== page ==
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As ever Larkin look like Eric Morecambe with depression.
Just that morning, the ticket woman told me, she'd been berated for allowing a homage to a racist poet to be installed in the very house where the end of slavery was made possible. And, if she'd looked at the other displays, she'd have seen slavery hasn't ended at all.
The grand jury indicted Hull on one count of possession of child pornography, in violation of 18 U. The court said it was “comfortable” that the forfeiture was not a grossly disproportionate penalty in violation of the Excessive Fines Clause, because Hull's equity in the property did not exceed the maximum applicable fine. It also provided a secure place to store the images that he later distributed. Hull purchased the acreage in one land contract, and it is described in county records as one unit of property. Because there is no such language in § 2253(a)(3)-the statute simply directs forfeiture of “any property” used to commit the offense-Hull contends that the statute allows the court to determine whether only a portion of the acreage should be forfeited. § 1955(d), which allows forfeiture of “[a]ny property” that is “used” in a gambling operation.
Use of a computer in the privacy of the residence, rather than in a library, coffee shop, or senior center, made it easier for Hull to conceal his crimes from public scrutiny. 29th Drive, 175 F.3d 1304, 1308-09 (11th Cir.1999). Because Hull's acreage is a single tract of land that was conveyed to him as a whole, the district court was correct to treat the entire acreage as a single piece of “property” when applying the statute. We disagree that the text of § 2253(a)(3) allows for subdivision of the property. The “property” at issue there consisted of a two-story building and a parking lot.
The statute calls for forfeiture of “property” used to commit the offense, but does not further address what constitutes one piece of forfeitable “property.” Hull suggests that the court should consider the “residence” separately from “outbuildings” or “farm and pasture land,” and require a showing of “use” and “substantial connection” with respect to each portion before it is forfeitable. In addition to the textual difficulties with Hull's apportionment argument, we see no meaningful basis on which to distinguish 318 South Third Street. Sherman, 262 F.3d 784, 795 (8th Cir.2001) (quoting 817 N. The relatively high recommended fine range does not suggest a minimal level of culpability, and a comparison of the forfeiture and the fine range suggests that the forfeiture is, at a minimum, presumptively not excessive.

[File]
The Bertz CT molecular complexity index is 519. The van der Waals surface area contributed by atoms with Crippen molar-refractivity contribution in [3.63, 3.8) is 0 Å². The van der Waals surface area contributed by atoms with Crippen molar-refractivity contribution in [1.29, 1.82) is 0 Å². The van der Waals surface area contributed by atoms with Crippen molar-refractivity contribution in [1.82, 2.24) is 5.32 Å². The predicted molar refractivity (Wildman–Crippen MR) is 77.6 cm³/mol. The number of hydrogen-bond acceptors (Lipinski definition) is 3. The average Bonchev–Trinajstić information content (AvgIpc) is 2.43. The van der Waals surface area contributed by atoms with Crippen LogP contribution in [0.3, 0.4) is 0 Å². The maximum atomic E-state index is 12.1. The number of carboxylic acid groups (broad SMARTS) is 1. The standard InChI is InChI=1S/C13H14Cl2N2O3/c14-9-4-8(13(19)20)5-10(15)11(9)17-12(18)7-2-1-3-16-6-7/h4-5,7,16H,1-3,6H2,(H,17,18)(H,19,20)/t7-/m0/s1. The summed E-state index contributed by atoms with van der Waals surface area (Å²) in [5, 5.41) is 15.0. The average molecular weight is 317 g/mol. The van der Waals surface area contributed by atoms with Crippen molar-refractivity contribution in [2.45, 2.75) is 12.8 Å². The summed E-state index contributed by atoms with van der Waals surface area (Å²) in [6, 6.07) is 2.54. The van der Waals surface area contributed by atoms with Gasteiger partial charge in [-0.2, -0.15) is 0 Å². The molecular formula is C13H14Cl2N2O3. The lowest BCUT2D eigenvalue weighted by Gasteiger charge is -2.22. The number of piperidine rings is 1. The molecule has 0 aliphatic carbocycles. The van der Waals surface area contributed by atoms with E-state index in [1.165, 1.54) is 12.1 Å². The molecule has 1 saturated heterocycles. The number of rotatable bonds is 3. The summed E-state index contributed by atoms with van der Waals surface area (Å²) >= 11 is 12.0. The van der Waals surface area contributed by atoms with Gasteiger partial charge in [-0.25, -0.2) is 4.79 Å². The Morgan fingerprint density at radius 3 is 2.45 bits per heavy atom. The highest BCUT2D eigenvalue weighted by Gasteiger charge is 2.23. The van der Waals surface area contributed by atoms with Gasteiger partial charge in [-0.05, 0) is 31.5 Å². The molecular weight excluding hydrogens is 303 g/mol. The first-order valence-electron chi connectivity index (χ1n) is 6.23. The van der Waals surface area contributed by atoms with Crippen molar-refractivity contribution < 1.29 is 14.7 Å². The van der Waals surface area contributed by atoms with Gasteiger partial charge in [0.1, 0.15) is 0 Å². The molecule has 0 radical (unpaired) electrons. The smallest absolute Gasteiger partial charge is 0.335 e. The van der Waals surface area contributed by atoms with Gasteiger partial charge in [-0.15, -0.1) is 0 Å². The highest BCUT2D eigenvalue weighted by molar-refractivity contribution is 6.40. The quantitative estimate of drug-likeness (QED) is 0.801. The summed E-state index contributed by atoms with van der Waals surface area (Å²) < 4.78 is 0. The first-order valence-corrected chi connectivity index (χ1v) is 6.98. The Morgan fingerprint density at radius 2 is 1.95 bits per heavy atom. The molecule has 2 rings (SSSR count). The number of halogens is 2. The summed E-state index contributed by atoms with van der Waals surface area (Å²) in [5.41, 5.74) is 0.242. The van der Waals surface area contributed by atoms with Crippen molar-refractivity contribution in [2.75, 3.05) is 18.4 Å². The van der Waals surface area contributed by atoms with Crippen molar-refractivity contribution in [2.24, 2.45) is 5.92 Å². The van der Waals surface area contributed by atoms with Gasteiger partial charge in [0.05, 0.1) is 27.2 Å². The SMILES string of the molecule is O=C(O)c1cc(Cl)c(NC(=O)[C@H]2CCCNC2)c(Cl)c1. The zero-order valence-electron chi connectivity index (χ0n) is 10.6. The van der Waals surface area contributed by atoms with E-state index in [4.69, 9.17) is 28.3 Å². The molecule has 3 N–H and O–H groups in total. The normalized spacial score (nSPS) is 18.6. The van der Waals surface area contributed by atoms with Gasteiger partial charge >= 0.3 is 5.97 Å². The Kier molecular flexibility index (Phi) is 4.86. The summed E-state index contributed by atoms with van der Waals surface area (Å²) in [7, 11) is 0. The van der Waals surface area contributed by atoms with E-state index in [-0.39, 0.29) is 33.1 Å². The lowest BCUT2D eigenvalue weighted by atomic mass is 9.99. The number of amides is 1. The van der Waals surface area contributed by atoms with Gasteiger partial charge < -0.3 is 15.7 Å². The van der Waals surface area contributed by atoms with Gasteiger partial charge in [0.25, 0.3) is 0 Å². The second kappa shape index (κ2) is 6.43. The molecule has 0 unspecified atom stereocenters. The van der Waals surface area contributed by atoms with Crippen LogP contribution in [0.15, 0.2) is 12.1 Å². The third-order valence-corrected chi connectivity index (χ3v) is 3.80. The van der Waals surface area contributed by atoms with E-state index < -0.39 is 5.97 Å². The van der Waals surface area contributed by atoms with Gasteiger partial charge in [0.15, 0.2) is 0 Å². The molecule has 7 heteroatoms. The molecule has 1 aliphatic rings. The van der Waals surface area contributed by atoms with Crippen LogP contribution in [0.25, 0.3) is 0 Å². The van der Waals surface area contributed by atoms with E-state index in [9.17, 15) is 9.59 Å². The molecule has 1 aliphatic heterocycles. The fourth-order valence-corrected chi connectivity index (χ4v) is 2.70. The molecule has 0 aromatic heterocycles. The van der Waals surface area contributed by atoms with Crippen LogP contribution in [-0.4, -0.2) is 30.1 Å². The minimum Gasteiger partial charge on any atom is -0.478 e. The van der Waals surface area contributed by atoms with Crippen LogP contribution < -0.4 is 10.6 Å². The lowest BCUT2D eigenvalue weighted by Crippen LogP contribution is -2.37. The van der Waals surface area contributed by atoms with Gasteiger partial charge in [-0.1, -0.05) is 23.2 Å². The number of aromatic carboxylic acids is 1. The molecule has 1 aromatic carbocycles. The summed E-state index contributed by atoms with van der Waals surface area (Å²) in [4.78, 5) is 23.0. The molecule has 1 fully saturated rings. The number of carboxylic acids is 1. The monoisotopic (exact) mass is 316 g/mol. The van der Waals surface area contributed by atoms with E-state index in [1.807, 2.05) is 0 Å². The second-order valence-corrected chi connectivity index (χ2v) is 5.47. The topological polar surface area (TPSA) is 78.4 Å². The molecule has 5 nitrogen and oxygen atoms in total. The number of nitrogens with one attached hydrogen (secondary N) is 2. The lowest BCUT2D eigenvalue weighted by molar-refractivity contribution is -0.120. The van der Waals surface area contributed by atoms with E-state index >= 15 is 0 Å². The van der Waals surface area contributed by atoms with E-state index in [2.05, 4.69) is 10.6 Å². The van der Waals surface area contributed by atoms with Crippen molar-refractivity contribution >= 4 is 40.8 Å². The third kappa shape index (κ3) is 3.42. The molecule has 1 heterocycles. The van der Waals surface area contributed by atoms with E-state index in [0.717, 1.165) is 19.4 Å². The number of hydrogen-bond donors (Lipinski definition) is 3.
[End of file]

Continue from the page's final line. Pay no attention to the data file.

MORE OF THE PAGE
The Assistant United States Attorney advised the district court that this case is the first in which the government sought forfeiture of a home and other real property in Southern Iowa based on a defendant's use of a computer within the home to commit a child pornography offense. There is no requirement of “strict proportionality”; a forfeiture passes constitutional muster unless it is “grossly disproportional to the gravity of the defendant's offense.” Id. Although the fines authorized by statute and the sentencing guidelines cannot override the constitutional rule, id. 14, they are relevant evidence on the question of proportionality. Nor can it be said that the harm caused by Hull's conduct was minimal. Ownby, 131 F.3d 138 (4th Cir.1997) (unpublished table decision).4.
The objects included his bike, long johns, geeky glasses, some jazz records and several photos.